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    Central Asia
     Jun 30, 2012

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A Russia House on the Indian Ocean
By M K Bhadrakumar

On a practical plane, Pakistan's geography has been the lynchpin of the US regional strategies in Afghanistan and Central Asia, and without Pakistan's cooperation no viable (non-Russian, non-Iranian) communication link with those regions is sustainable, which in turn, jeopardizes the plans for the establishment of a permanent US and North Atlantic Treaty Organization (NATO) military presence in the region in the "Eurasian heartland".

Indeed, energy security is the Achilles heel of Pakistan's political economy, and it debilitates Pakistan's capacity to develop a strategic autonomy that safeguards its vital interests and core concerns and, conversely, the current level of acute energy


deficiency makes Pakistan very vulnerable to US pressures. Therefore, the helping hand from Russia, even if it is self-seeking, would have serious geopolitical implications for the US regional strategies insofar as it results in augmenting Pakistan's independence and resilience and creating space for it to navigate its way through a particularly difficult and dangerous corridor of time when it is beset with existential problems.

Again, a coming together of the energy producing and energy consuming countries of Asia is the ultimate nightmare scenario for the US, which fears exclusion from the ensuing matrix of regional cooperation involving countries that happen to be spearheading the fastest-growing region in the world economy. The entire US strategy in the post-Soviet era had aimed at forestalling such a catastrophic eventuality that might put paid to the US efforts to get embedded in the "Eurasian heartland", which includes or overlooks some of the major regional powers in the coming decades - Russia, China, Kazakhstan, India, Pakistan and Iran. (Turkey's admission as a "dialogue partner" of the SCO - at China's behest - at the Beijing summit last month further unnerves the US.)

To be sure, a host of other issues also arise. The Russian moves in Pakistan effectively outflank the US' policies to isolate Iran. If hostilities erupt between the US and Iran, Washington faces almost near-total isolation in the region between the Persian Gulf and Malacca Strait. On the other hand, the IP project (which seems a priority for Russia and China alike) would have a devastating impact on the US' Iran policy, as it would manifoldly enhance Iran's strategic prowess. The US will factor in that it is a matter of time before China gets connected to the IP gas pipeline. These communication links effectively help China also to reduce its dependence on the Malacca Strait.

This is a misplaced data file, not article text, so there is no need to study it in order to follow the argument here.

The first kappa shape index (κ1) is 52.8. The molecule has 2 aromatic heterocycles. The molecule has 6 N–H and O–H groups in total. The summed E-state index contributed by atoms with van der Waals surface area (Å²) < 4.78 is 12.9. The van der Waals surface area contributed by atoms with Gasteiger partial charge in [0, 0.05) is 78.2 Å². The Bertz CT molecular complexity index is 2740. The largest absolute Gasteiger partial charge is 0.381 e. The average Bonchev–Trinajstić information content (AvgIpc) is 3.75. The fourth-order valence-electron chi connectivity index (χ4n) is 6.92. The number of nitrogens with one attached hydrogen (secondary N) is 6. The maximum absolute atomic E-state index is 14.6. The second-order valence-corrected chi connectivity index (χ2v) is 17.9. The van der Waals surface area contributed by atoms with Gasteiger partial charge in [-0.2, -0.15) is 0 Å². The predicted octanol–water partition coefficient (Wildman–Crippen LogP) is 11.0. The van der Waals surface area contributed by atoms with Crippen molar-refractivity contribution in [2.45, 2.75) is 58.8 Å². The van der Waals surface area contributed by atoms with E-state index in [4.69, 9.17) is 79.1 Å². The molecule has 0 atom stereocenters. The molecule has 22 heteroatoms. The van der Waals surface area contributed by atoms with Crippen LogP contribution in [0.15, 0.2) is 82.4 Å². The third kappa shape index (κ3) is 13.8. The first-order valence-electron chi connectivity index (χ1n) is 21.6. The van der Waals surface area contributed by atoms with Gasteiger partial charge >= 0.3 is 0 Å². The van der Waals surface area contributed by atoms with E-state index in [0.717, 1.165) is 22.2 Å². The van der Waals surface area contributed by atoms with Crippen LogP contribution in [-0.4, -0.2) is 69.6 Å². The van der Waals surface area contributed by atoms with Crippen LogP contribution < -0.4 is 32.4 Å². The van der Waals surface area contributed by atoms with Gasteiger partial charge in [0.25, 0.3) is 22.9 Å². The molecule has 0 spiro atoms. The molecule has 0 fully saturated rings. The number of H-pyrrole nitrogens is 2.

Worst of all, Washington is unsure of India's approach to the emergent geopolitical shift that Russia is triggering. India and Russia have traditionally enjoyed mutual trust and confidence. India and Iran also enjoy fundamentally strong ties, which have even withstood the US pressure. India is independently working on the normalization of its ties with China, and the two countries have made appreciable headway in this direction. (Curiously, the Indian and Chinese state-sector energy companies recently concluded a memorandum of understanding agreeing not to outbid each other in third countries and to cooperate across-the-board including in the two countries' domestic sector.)

Most important, energy security is becoming a gnawing worry for the Indian leadership as the economy expands rapidly and the need for assured access to reasonably priced energy sources is becoming an all-consuming passion in the country's external policies. (India's External Affairs Minister S M Krishna is heading for Tajikistan, which is the energy source of the CASA project, on Tuesday.)

The US' diplomatic and politico-military options to counter the Russian moves in Pakistan would lie principally in the direction of influencing the policies of Pakistan and India. The US is pursuing a mixed approach toward Pakistan, alternating soft signals with a flexing of muscle that is vaguely assuming threatening overtones already. At one point recently, it all but seemed that the US would render an apology of sorts for the massacre of Pakistani troops in a US military strike last November on the Afghan-Pakistan border following which the reopening of the Pakistani transit routes for the NATO convoys could be expected within the month of June.